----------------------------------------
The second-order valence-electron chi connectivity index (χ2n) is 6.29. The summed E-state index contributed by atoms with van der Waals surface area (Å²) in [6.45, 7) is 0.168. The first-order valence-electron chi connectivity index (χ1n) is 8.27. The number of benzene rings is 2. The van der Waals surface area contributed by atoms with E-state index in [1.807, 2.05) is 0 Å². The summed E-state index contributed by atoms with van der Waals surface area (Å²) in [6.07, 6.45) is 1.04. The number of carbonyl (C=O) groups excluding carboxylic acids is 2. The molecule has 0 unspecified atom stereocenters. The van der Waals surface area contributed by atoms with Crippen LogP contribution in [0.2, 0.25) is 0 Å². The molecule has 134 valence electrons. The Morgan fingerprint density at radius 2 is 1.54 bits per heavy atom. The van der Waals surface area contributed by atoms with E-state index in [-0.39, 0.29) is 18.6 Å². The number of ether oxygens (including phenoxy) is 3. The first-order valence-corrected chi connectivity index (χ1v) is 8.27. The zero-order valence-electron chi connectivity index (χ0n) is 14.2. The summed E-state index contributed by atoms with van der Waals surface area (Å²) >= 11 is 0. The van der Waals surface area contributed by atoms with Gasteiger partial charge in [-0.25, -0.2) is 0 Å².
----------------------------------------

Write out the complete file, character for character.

The second-order valence-electron chi connectivity index (χ2n) is 6.29. The summed E-state index contributed by atoms with van der Waals surface area (Å²) in [6.45, 7) is 0.168. The first-order valence-electron chi connectivity index (χ1n) is 8.27. The number of benzene rings is 2. The van der Waals surface area contributed by atoms with E-state index in [1.807, 2.05) is 0 Å². The summed E-state index contributed by atoms with van der Waals surface area (Å²) in [6.07, 6.45) is 1.04. The number of carbonyl (C=O) groups excluding carboxylic acids is 2. The molecule has 0 unspecified atom stereocenters. The van der Waals surface area contributed by atoms with Crippen LogP contribution in [0.2, 0.25) is 0 Å². The molecule has 134 valence electrons. The Morgan fingerprint density at radius 2 is 1.54 bits per heavy atom. The van der Waals surface area contributed by atoms with E-state index in [-0.39, 0.29) is 18.6 Å². The number of ether oxygens (including phenoxy) is 3. The first-order valence-corrected chi connectivity index (χ1v) is 8.27. The zero-order valence-electron chi connectivity index (χ0n) is 14.2. The summed E-state index contributed by atoms with van der Waals surface area (Å²) >= 11 is 0. The van der Waals surface area contributed by atoms with Gasteiger partial charge in [-0.25, -0.2) is 0 Å².